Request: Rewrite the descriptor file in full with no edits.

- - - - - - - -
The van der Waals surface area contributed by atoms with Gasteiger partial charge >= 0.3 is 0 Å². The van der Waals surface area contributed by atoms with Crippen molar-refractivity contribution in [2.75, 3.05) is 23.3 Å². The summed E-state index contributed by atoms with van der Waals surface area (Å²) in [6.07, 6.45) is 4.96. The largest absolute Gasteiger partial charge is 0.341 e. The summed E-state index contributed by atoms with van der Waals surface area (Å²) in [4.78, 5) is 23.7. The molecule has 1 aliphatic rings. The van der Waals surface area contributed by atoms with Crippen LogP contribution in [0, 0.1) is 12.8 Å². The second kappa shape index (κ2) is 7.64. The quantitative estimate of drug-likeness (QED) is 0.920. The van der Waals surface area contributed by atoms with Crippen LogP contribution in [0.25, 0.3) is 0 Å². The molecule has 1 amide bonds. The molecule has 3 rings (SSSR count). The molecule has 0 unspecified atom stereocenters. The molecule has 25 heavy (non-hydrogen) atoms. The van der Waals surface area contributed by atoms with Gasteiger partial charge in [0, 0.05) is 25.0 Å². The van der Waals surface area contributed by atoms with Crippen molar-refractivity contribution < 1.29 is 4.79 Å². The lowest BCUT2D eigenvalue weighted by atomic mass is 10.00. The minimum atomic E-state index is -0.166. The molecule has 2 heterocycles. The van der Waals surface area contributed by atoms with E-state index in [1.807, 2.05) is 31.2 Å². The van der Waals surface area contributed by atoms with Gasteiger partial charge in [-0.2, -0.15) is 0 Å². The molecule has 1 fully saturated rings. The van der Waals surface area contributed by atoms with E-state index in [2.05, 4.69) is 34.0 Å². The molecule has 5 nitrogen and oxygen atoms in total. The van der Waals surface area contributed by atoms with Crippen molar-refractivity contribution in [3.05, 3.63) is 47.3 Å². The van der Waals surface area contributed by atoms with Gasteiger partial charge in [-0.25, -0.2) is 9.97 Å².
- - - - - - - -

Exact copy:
The van der Waals surface area contributed by atoms with Gasteiger partial charge >= 0.3 is 0 Å². The van der Waals surface area contributed by atoms with Crippen molar-refractivity contribution in [2.75, 3.05) is 23.3 Å². The summed E-state index contributed by atoms with van der Waals surface area (Å²) in [6.07, 6.45) is 4.96. The largest absolute Gasteiger partial charge is 0.341 e. The summed E-state index contributed by atoms with van der Waals surface area (Å²) in [4.78, 5) is 23.7. The molecule has 1 aliphatic rings. The van der Waals surface area contributed by atoms with Crippen LogP contribution in [0, 0.1) is 12.8 Å². The second kappa shape index (κ2) is 7.64. The quantitative estimate of drug-likeness (QED) is 0.920. The van der Waals surface area contributed by atoms with Crippen LogP contribution in [0.25, 0.3) is 0 Å². The molecule has 1 amide bonds. The molecule has 3 rings (SSSR count). The molecule has 0 unspecified atom stereocenters. The molecule has 25 heavy (non-hydrogen) atoms. The van der Waals surface area contributed by atoms with Gasteiger partial charge in [0, 0.05) is 25.0 Å². The van der Waals surface area contributed by atoms with Crippen molar-refractivity contribution < 1.29 is 4.79 Å². The lowest BCUT2D eigenvalue weighted by atomic mass is 10.00. The minimum atomic E-state index is -0.166. The molecule has 2 heterocycles. The van der Waals surface area contributed by atoms with E-state index in [1.807, 2.05) is 31.2 Å². The van der Waals surface area contributed by atoms with Gasteiger partial charge in [-0.2, -0.15) is 0 Å². The molecule has 1 fully saturated rings. The van der Waals surface area contributed by atoms with E-state index in [2.05, 4.69) is 34.0 Å². The molecule has 5 nitrogen and oxygen atoms in total. The van der Waals surface area contributed by atoms with Crippen molar-refractivity contribution in [3.05, 3.63) is 47.3 Å². The van der Waals surface area contributed by atoms with Gasteiger partial charge in [-0.25, -0.2) is 9.97 Å².